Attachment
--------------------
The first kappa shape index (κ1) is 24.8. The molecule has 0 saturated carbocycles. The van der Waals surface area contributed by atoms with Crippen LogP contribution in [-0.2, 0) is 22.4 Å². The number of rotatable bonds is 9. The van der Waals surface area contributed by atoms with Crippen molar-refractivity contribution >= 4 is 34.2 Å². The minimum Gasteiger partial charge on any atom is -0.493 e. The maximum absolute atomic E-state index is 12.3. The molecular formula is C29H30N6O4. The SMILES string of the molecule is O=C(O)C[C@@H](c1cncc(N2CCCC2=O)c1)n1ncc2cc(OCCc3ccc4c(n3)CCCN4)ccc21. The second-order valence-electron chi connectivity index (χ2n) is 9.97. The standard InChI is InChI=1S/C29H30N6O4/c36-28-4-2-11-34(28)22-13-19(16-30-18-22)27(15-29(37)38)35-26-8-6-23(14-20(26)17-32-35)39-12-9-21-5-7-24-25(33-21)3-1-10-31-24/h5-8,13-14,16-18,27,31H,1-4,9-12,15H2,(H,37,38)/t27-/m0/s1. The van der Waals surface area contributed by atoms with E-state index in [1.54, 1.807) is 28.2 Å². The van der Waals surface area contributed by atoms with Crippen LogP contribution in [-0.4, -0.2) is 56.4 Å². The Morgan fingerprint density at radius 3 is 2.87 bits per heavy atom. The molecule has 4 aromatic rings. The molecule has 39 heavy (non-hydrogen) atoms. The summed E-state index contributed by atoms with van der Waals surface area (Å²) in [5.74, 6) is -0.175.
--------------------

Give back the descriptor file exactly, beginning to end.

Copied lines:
The first kappa shape index (κ1) is 24.8. The molecule has 0 saturated carbocycles. The van der Waals surface area contributed by atoms with Crippen LogP contribution in [-0.2, 0) is 22.4 Å². The number of rotatable bonds is 9. The van der Waals surface area contributed by atoms with Crippen molar-refractivity contribution >= 4 is 34.2 Å². The minimum Gasteiger partial charge on any atom is -0.493 e. The maximum absolute atomic E-state index is 12.3. The molecular formula is C29H30N6O4. The SMILES string of the molecule is O=C(O)C[C@@H](c1cncc(N2CCCC2=O)c1)n1ncc2cc(OCCc3ccc4c(n3)CCCN4)ccc21. The second-order valence-electron chi connectivity index (χ2n) is 9.97. The standard InChI is InChI=1S/C29H30N6O4/c36-28-4-2-11-34(28)22-13-19(16-30-18-22)27(15-29(37)38)35-26-8-6-23(14-20(26)17-32-35)39-12-9-21-5-7-24-25(33-21)3-1-10-31-24/h5-8,13-14,16-18,27,31H,1-4,9-12,15H2,(H,37,38)/t27-/m0/s1. The van der Waals surface area contributed by atoms with E-state index in [1.54, 1.807) is 28.2 Å². The van der Waals surface area contributed by atoms with Crippen LogP contribution in [-0.4, -0.2) is 56.4 Å². The Morgan fingerprint density at radius 3 is 2.87 bits per heavy atom. The molecule has 4 aromatic rings. The molecule has 39 heavy (non-hydrogen) atoms. The summed E-state index contributed by atoms with van der Waals surface area (Å²) in [5.74, 6) is -0.175.